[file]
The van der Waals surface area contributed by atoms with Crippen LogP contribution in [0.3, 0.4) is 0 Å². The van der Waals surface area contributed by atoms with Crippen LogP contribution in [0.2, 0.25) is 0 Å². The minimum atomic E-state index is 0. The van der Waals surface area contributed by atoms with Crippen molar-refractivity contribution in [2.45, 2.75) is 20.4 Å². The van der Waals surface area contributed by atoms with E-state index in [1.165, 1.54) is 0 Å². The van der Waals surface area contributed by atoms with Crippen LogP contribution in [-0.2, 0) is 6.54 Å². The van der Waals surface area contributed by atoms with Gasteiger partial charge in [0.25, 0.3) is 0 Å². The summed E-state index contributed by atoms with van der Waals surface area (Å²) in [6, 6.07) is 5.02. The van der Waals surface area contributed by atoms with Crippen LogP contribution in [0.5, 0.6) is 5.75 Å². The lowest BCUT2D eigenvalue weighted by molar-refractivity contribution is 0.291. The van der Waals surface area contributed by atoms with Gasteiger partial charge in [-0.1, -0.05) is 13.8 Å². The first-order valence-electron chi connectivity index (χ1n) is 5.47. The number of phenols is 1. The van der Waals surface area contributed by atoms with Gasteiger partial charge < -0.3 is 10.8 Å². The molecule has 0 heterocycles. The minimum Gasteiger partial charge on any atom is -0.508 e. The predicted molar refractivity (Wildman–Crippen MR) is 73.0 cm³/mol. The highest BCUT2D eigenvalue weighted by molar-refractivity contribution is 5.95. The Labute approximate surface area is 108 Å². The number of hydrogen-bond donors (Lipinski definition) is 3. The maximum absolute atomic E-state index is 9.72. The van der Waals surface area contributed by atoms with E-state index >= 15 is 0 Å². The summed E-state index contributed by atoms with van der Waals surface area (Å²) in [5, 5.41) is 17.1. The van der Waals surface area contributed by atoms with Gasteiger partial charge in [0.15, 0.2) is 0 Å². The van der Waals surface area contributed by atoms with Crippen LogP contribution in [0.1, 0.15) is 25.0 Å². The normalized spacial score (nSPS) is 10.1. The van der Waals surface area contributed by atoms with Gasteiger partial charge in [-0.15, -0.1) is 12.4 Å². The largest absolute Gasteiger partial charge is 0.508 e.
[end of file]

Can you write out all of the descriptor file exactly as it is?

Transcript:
The van der Waals surface area contributed by atoms with Crippen LogP contribution in [0.3, 0.4) is 0 Å². The van der Waals surface area contributed by atoms with Crippen LogP contribution in [0.2, 0.25) is 0 Å². The minimum atomic E-state index is 0. The van der Waals surface area contributed by atoms with Crippen molar-refractivity contribution in [2.45, 2.75) is 20.4 Å². The van der Waals surface area contributed by atoms with E-state index in [1.165, 1.54) is 0 Å². The van der Waals surface area contributed by atoms with Crippen LogP contribution in [-0.2, 0) is 6.54 Å². The van der Waals surface area contributed by atoms with Gasteiger partial charge in [0.25, 0.3) is 0 Å². The summed E-state index contributed by atoms with van der Waals surface area (Å²) in [6, 6.07) is 5.02. The van der Waals surface area contributed by atoms with Crippen LogP contribution in [0.5, 0.6) is 5.75 Å². The lowest BCUT2D eigenvalue weighted by molar-refractivity contribution is 0.291. The van der Waals surface area contributed by atoms with Gasteiger partial charge in [-0.1, -0.05) is 13.8 Å². The first-order valence-electron chi connectivity index (χ1n) is 5.47. The number of phenols is 1. The van der Waals surface area contributed by atoms with Gasteiger partial charge < -0.3 is 10.8 Å². The molecule has 0 heterocycles. The minimum Gasteiger partial charge on any atom is -0.508 e. The predicted molar refractivity (Wildman–Crippen MR) is 73.0 cm³/mol. The highest BCUT2D eigenvalue weighted by molar-refractivity contribution is 5.95. The Labute approximate surface area is 108 Å². The number of hydrogen-bond donors (Lipinski definition) is 3. The maximum absolute atomic E-state index is 9.72. The van der Waals surface area contributed by atoms with E-state index >= 15 is 0 Å². The summed E-state index contributed by atoms with van der Waals surface area (Å²) in [5, 5.41) is 17.1. The van der Waals surface area contributed by atoms with Gasteiger partial charge in [0.15, 0.2) is 0 Å². The van der Waals surface area contributed by atoms with Crippen LogP contribution in [0.1, 0.15) is 25.0 Å². The normalized spacial score (nSPS) is 10.1. The van der Waals surface area contributed by atoms with Gasteiger partial charge in [-0.15, -0.1) is 12.4 Å². The largest absolute Gasteiger partial charge is 0.508 e.